Throughout my life, I’ve felt both the lure of the distant and the gravity of the familiar—a need to see, feel, taste, touch, and hear what the distant places of the world have to offer and a desire to bring those experiences home to the people and places that are most familiar and most dear to me.

This past Thursday, I made a small effort to marry the two. Maine, that fairy-tale land that I have loved since I first looked at Lady Slippers in the forest, has been on my mind all my life—both when I lived there in college and beyond—as well as in the years I lived on the West Coast. So, on Thursday of last week, I signed some papers in an old law office in Waldoboro, ME, and I took possession of the deed for 3.3 acres of land, which boasts both a small fixer of a cottage and 82’ of rocky shoreline on Sampson Cove—where the Medomak River meets the sea. The deed will be in my name, and it will remain my center of gravity as I continue to seek out adventures far from home—but I will share this place that has captured my affection wholly with my family and friends. They will likely live there more than I will, and by sharing this treasure, I hope to make it more real and even more special.

And even as I type this, Brian is digesting the final phase of boat plans that have just arrived in the mail, and our plans to strike out for distant shores remain the driving force that they have been for the past two and a half years. Our voyaging dreams will remain our motivation for the months and years ahead, and we also hope to share our sailing dreams—both through in person visits and through our stories.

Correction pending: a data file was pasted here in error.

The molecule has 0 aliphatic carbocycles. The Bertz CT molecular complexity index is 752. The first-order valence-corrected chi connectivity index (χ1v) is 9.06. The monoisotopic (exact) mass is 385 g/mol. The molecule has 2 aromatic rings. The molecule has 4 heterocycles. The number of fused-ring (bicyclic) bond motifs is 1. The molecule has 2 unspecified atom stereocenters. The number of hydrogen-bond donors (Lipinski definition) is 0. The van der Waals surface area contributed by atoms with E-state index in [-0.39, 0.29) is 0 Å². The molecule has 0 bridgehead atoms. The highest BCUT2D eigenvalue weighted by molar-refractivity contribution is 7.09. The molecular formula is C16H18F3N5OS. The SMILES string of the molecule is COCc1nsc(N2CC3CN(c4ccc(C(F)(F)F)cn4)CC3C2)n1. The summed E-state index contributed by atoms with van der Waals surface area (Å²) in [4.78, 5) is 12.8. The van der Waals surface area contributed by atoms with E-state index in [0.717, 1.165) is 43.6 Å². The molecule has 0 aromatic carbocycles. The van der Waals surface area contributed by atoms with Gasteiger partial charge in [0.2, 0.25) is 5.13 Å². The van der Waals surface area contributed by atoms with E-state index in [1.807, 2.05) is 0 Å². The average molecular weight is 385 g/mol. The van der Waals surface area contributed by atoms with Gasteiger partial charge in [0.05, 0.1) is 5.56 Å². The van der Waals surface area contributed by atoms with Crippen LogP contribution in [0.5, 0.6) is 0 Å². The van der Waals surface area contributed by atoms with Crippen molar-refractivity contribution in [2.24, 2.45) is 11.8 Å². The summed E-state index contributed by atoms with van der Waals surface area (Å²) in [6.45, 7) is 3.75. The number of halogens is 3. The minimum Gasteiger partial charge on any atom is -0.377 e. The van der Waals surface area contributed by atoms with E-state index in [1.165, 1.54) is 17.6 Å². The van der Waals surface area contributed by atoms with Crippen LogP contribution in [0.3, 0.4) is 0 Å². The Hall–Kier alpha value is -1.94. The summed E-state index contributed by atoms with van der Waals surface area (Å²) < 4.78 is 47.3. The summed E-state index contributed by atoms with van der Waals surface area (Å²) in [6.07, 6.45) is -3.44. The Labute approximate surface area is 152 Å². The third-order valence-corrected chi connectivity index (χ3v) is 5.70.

So, I don’t know if the little house in Waldoboro will fully satisfy my desire to always be in two places at once—both grounded and searching. And, I don’t know if all of my friends and family will thrill at the sight of the periwinkles affixed to the rocks on the little beach at low tide. I don’t know if they will enjoy a whiff of exposed seaweed as much as I do, and I don’t know if the effort and expense of rehabilitating the cottage will demand more of me than I have to give. All I know is that when I find something that is special to me, I need to try to share it with the people I love.


  1. Love this!

    Amazing, I can't wait to see the cabin. She (the cabin) needs a name and a christening ceremony with champagne of course!

    hmmm, The House of Shady Lady, Shady Lady Cabin, Roche Harbor many possibilities. :-)

    Love to you and Bri and family and friends!

  2. I was transported to the dreamy undergrowth of your childhood memories. The tones are warm and vivid reflecting the character of your writing. I'm loving your words. Please don't stop again.

    Congratulations on your new place and may it always be your true north, wait maybe that is my submission to the name the chateau contest.

    Punch Brian for me.

  3. Yeah! Punch Brian for us too! Congratulations on your land and your 82 feet of shoreline!

  4. Pam, David, and Genevieve, you're all invited to come visit us--either in Waltham or in Waldoboro, ME. And, if you come to visit Waldoboro, we'll actually have working indoor plumbing after next weekend! And heat too! :-)

    Thanks to all of you for your comments. Oh, and Brian's arm is black and blue. ;-)

    Hope to see you all soon!